We also see in this paper evidence of something people often overlook in Emily and Anne – their sense of humour and fun. Ellen Nussey later wrote of how Emily liked nothing more than laughing uproariously after playing a mischievous trick on somebody, and we read in this diary of her imitating their much loved servant Tabby Ayckroyd‘s strong Yorkshire tones – perhaps Emily used to copy her accent as well? We also read of Anne swinging her feet merrily in the air, perhaps leaning back on the rear two legs of her chair, and quickly planting them back on the floor after being noticed by Aunt Branwell.
“It is past twelve o’clock Anne and I have not tidied ourselves, done our bed work or done our lessons and we want to go out to play. We are going to have for dinner boiled beef, turnips, potatoes and apple pudding; the kitchen is in a very untidy state. Anne and I have not done our music exercise which consists of b major. Tabby said, on my putting a pen in her face, ‘ya pitter pottering there instead of pilling a potate’, I answered, ‘oh dear, oh dear, oh dear, I will directly’. With that I get up, take a knife and begin pilling (finished pilling the potatoes). Papa going to walk. Mr Sunderland expected.”
Emily and Anne’s preoccupation is not on the practical side of life, making the bed (here archaically referred to as bed work) and doing the studies set by their father or aunt, but rather on indulging their creativity. They have already talked of the Gondals, their early fictitious inventions which in Emily in particular would dominate their writing life, and it is clear that they now want to be writing about them, or walking the moors together whilst in their imagination seeing them transformed into the interior of Gaaldine (a neighbouring island to Gondal that they had recently added to their stories).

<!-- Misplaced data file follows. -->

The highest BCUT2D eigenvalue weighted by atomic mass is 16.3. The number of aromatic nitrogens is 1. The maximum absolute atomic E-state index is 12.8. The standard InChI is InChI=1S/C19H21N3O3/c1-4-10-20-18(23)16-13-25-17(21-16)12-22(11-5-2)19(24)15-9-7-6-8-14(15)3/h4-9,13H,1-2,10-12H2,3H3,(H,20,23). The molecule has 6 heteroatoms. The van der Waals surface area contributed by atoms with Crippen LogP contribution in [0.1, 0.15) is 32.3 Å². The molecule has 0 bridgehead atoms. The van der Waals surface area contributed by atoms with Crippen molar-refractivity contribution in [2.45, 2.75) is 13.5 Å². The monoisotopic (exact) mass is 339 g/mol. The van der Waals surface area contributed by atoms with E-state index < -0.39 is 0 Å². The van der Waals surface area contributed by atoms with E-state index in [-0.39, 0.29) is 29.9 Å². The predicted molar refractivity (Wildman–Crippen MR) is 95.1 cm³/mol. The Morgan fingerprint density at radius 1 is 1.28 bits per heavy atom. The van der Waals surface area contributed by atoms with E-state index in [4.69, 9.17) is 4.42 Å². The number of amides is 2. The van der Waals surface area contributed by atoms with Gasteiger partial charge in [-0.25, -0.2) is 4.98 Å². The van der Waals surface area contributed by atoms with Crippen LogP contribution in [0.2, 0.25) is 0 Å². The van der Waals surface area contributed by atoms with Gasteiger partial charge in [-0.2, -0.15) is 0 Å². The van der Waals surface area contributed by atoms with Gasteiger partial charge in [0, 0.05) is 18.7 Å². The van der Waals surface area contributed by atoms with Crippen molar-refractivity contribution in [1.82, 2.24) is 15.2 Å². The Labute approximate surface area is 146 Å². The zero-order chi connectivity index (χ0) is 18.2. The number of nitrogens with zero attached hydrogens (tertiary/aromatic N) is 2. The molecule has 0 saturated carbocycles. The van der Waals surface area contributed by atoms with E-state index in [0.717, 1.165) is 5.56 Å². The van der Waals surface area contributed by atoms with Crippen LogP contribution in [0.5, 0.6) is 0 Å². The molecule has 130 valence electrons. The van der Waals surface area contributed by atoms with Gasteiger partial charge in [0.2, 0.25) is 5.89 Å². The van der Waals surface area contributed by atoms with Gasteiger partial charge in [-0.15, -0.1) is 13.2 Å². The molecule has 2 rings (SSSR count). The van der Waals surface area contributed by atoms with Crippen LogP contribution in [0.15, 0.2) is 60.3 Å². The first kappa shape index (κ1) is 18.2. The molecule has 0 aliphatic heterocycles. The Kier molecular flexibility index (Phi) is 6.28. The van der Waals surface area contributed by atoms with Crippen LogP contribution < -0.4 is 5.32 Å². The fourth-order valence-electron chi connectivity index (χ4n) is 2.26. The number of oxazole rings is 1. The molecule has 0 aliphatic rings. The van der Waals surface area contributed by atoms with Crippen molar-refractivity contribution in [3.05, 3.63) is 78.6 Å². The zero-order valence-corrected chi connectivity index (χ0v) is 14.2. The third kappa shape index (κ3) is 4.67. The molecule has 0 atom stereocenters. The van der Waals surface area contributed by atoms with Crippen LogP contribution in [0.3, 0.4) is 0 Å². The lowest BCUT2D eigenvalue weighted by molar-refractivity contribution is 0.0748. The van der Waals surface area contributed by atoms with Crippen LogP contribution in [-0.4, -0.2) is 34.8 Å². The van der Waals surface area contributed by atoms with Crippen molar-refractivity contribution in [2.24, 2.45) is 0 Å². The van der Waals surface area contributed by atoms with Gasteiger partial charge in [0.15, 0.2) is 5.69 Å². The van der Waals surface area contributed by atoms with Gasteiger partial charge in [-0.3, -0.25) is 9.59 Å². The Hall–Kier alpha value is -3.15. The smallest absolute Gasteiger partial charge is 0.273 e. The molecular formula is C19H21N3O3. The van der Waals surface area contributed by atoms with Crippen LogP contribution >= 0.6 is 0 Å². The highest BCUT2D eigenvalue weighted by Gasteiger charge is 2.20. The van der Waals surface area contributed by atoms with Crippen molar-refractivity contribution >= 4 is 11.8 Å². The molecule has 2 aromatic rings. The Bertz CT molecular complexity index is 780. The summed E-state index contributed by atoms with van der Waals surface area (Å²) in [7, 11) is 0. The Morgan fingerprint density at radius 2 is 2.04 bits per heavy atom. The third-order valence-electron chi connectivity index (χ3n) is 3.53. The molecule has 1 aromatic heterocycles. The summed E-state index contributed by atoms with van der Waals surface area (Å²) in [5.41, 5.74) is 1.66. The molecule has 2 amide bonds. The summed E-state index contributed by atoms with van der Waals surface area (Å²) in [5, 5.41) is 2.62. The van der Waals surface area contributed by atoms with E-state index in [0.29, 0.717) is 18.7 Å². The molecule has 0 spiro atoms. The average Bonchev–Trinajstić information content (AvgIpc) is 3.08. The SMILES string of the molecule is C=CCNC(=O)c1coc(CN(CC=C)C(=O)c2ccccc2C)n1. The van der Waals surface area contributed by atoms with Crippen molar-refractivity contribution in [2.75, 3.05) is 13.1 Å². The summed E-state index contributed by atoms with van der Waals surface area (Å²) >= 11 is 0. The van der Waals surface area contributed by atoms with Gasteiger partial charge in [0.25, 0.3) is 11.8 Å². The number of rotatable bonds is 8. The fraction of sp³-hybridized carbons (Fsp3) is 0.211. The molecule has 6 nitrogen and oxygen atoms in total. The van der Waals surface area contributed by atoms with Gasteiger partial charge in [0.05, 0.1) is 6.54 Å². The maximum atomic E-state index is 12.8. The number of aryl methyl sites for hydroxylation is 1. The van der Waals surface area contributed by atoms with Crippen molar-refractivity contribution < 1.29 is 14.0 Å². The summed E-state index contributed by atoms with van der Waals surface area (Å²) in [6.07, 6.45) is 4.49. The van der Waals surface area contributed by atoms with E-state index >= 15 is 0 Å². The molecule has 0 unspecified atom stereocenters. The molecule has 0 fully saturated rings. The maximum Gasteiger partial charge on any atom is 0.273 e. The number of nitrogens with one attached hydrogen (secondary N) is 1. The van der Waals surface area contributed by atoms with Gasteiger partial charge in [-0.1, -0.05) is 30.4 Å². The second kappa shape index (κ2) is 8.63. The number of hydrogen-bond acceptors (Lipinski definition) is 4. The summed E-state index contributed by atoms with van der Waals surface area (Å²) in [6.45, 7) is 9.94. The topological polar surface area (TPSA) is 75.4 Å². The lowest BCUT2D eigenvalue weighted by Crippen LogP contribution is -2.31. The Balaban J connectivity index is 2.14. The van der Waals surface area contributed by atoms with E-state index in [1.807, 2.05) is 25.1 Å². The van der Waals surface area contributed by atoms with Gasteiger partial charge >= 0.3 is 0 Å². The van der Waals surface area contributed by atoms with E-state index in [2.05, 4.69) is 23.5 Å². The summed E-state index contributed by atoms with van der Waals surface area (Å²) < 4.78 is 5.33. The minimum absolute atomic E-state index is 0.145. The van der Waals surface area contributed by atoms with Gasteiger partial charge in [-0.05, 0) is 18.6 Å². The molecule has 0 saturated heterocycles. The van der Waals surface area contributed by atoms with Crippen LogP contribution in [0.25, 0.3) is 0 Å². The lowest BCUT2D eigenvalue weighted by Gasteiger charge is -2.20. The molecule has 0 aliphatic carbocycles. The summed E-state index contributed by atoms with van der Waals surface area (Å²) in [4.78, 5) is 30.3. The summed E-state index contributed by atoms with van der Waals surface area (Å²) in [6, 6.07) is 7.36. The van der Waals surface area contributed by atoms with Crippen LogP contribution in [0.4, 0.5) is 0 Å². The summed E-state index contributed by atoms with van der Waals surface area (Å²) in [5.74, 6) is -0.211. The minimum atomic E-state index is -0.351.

Lost in deep thought, Emily waves her pen mischievously in Tabby’s face, and is scolded for doing so. Feeling repentant, Emily finally helps Tabby to peel the potatoes for their lunch. In later years this would very much become Emily’s role in the parsonage. A close bond grew between her and Tabby, and when the latter became too old or inform to do much of the cooking, Emily took to it with aplomb. It’s interesting to note the meal they were having too – contrary to the scurrilous claim set down in Elizabeth Gaskell’s life of Charlotte Brontë, the Brontë children did have meat. In fact they are here having a very tasty and nutritious meal by the standards of their time, especially as just a day before they would have had a large Sunday lunch.
“Anne and I say I wonder what we shall be like and what we shall be and where we shall be if all goes on well in the year 1874 – in which year I shall be in my 57th year, Anne will be going in her 55th year, Branwell will be going in his 58th year, and Charlotte in her 59th year; hoping we shall all be well at that time, we close our paper.
Emily and Anne, November the 24 1834”
What Emily and Anne intended to be a happy ending to their diary paper, takes on a rather melancholy air to us who look back on it with the gift of hindsight. The truth is, of course, that the whole family would be long gone by the year 1874. But, in another way, they live on always through their incredible words – and these few short lines composed in November 1834 are the very first words that we have from Emily and Anne Brontë.